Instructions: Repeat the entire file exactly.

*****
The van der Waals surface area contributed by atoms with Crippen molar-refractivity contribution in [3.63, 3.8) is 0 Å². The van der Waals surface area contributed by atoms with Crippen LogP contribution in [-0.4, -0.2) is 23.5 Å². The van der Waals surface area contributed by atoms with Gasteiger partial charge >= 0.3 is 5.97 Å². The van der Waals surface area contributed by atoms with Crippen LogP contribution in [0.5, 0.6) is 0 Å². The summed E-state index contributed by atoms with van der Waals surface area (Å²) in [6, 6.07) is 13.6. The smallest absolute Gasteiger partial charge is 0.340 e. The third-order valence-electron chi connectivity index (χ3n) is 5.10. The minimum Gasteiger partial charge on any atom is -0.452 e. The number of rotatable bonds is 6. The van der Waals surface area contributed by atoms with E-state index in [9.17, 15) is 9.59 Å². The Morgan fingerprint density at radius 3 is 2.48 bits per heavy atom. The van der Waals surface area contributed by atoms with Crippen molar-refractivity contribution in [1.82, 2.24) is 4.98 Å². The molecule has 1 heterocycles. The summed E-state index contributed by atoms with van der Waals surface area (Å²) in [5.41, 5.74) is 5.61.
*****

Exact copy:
The van der Waals surface area contributed by atoms with Crippen molar-refractivity contribution in [3.63, 3.8) is 0 Å². The van der Waals surface area contributed by atoms with Crippen LogP contribution in [-0.4, -0.2) is 23.5 Å². The van der Waals surface area contributed by atoms with Gasteiger partial charge >= 0.3 is 5.97 Å². The van der Waals surface area contributed by atoms with Crippen LogP contribution in [0.5, 0.6) is 0 Å². The summed E-state index contributed by atoms with van der Waals surface area (Å²) in [6, 6.07) is 13.6. The smallest absolute Gasteiger partial charge is 0.340 e. The third-order valence-electron chi connectivity index (χ3n) is 5.10. The minimum Gasteiger partial charge on any atom is -0.452 e. The number of rotatable bonds is 6. The van der Waals surface area contributed by atoms with E-state index in [9.17, 15) is 9.59 Å². The Morgan fingerprint density at radius 3 is 2.48 bits per heavy atom. The van der Waals surface area contributed by atoms with Crippen molar-refractivity contribution in [1.82, 2.24) is 4.98 Å². The molecule has 1 heterocycles. The summed E-state index contributed by atoms with van der Waals surface area (Å²) in [5.41, 5.74) is 5.61.